In considering buying smaller when choosing your French property it is also important to think realistically about how you are going to manage the garden of your holiday home when you are not in residence. Buying a house with a large garden can be tempting for us Brits living in properties that seem to be being built with smaller and smaller gardens. With life in the U.K. often feeling busier and more crowded year on year, buying a property with a large garden seems to be a way to secure a relaxing and peaceful setting for your holiday home. However, if you have to spend every visit cutting grass and weeding you may find that a large garden does not offer you the relaxed lifestyle you were planning!

Thirdly, when thinking about buying a French property for your holidays many people plan to cover the running costs by letting the property when not using it. Some people have certainly made this work but it is not always as simple as it sounds. If you are planning to go down this route then the things to consider are:-

  1. How many high season weeks (Easter and summer school holidays) will you be using the property yourself? Most owners of holiday properties that they let out believe that it is unrealistic to expect to get bookings for more than 8-12 weeks a year and the most certain weeks to be able to book it out are the school holidays. If this is when you plan to use the property then it may be best to forgo the idea of covering your running costs by letting your property.
  2. How will you arrange for cleaning and change overs and for general maintenance of the property? In some areas there are companies set up to do such work but their fees are usually high. Alternatively you may be able to find a local person to do this work but you need to ensure that you have a back up plan in case of difficulties if you are relying on only one person to carry out everything necessary to maintain the expected standards for your holidaymakers.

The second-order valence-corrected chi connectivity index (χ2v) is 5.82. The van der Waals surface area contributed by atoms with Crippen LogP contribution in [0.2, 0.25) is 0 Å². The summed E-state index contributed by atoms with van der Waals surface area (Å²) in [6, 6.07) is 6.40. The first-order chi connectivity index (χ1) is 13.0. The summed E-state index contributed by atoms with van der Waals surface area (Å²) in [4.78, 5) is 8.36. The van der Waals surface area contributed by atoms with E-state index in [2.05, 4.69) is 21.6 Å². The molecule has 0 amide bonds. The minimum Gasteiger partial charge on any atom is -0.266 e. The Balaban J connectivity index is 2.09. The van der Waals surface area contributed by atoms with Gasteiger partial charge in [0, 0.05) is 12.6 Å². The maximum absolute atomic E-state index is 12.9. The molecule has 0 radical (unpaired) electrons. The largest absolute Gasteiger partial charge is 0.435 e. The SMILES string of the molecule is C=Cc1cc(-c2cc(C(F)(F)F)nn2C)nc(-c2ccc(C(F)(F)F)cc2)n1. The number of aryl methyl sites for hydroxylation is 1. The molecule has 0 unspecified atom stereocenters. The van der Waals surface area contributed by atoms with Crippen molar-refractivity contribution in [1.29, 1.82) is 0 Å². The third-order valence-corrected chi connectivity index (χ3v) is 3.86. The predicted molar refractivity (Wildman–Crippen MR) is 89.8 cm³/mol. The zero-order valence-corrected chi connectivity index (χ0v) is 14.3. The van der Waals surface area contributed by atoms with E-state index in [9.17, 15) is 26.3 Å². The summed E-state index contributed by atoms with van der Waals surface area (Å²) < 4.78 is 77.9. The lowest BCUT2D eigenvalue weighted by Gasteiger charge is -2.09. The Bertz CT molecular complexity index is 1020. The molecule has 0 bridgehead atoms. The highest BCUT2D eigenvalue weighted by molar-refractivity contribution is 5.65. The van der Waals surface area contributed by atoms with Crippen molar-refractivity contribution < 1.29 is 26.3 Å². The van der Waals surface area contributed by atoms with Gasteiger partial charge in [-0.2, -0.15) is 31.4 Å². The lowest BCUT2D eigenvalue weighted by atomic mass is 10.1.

3. There is a lot of French holiday rental on the market and potential holidaymakers are looking for more and more luxury in the properties they choose to rent. If you can’t meet the luxury standards then it is good to have some other special feature to offer. You will need to make your property stand out from the crowd to get maximum annual lets. It is essential when choosing the house to buy to ensure that it is photogenic as generally people looking for holiday homes to rent are drawn initially by the photos.
  4. It is also worth considering how you are going to remove and store all personal items when you are not using the property. Holidaymakers certainly no longer expect to arrive to a property that has any remnants of the owners’ personal possessions present.

Taking all of this into account it is definitely seriously worth thinking carefully about whether you really want to let your holiday home out to other people when you are not using it. Which brings me back to my point about the possibility of buying something smaller than your first ideas may have framed. If you lower your annual costs of running the property maybe you can enjoy the luxury of having a real home from home in France. Somewhere that can be a personal place of peace and relaxation for yourself, your family and close friends.